No Need for Schema Upgrades

InfinityDB is infinitely, incrementally expandable while maintaining backwards schema compatibility. The schema does not need to be embedded in the database itself, but is implied by the way the application uses the data. This means that no SQL scripts need to be run to accomplish an upgrade. Instead it provides some forwards-compatibility and easy backwards compatibility of databases with applications because future applications do not need to go back and change schema definitions in order to continue operating. Often, future applications require virtually no effort to be backwards-compatible with older databases. Nevertheless, stored data has sensible, self-descriptive regular binary structure that makes it easy to represent and understand. The schema ‘rides along’ with the data as the data is stored. For example, a new table does not need to be created, or columns added to an existing table, before data can be stored that logically belongs in the new table. There is no proliferation of upgrade scripts in a growing directed acyclic graph of schema upgrade paths between versions as applications evolve.

Sensible Data Representation

Data is not stored as raw text or as raw binary, but as an intermediate form, with standard pre-defined binary encodings of the individual data items in a consistent way that allows extremely high speed combined with clarity of representation. The composite binary data items can be converted to regular text for humans by simply printing them while they are in a cursor. Applications do not need to invent binary encodings or use custom Java object serialization formats that will later have upgrade, reliability, flexibility, consistency, documentation, safety, security or coding complexity issues. InfinityDB has more extensibility, flexibility, and self-documenting characteristics than the best text formats without the performance limitations, such as reading and writing entire JSON texts or XML DOMs on each access.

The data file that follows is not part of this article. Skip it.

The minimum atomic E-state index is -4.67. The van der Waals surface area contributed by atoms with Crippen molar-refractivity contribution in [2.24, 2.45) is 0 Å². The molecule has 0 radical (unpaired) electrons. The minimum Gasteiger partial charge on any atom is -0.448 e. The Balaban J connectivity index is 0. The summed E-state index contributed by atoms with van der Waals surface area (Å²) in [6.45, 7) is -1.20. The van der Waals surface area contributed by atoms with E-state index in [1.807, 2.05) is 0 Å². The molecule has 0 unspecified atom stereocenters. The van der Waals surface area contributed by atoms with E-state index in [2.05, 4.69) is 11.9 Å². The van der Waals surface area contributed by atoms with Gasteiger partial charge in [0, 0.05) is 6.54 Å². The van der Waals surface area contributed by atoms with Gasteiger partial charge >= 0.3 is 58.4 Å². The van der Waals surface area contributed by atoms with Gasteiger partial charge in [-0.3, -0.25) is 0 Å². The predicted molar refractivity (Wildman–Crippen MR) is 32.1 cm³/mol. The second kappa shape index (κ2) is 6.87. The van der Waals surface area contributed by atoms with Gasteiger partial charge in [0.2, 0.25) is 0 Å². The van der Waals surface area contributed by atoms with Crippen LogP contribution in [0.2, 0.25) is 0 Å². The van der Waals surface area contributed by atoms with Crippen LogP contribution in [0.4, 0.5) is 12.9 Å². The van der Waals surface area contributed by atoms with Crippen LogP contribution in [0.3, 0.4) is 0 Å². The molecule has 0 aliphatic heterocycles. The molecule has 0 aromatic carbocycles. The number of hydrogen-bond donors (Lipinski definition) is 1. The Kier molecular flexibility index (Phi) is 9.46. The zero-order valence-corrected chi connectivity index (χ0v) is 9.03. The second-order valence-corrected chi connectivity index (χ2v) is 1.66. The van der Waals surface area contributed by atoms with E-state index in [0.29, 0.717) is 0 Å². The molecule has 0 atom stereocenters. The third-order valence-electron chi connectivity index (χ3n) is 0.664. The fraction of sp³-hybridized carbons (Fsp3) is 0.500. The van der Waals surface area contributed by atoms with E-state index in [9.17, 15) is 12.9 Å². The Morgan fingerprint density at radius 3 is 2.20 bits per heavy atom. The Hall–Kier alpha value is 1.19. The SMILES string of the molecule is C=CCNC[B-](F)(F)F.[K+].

InfinityDb natively supports all common primitive Java data types and more:

  • long (stored as compressed bits so byte, short, and int take no more space)
  • float
  • double
  • boolean
  • String (stored as UTF-8)
  • Date
  • short byte and char arrays (sort by length first)
  • short byte strings (sort like strings but with bytes instead of 2-byte chars)

When used to represent a relational structure, InfinityDB column values can be either:

  • sets of an arbitrary mixture of: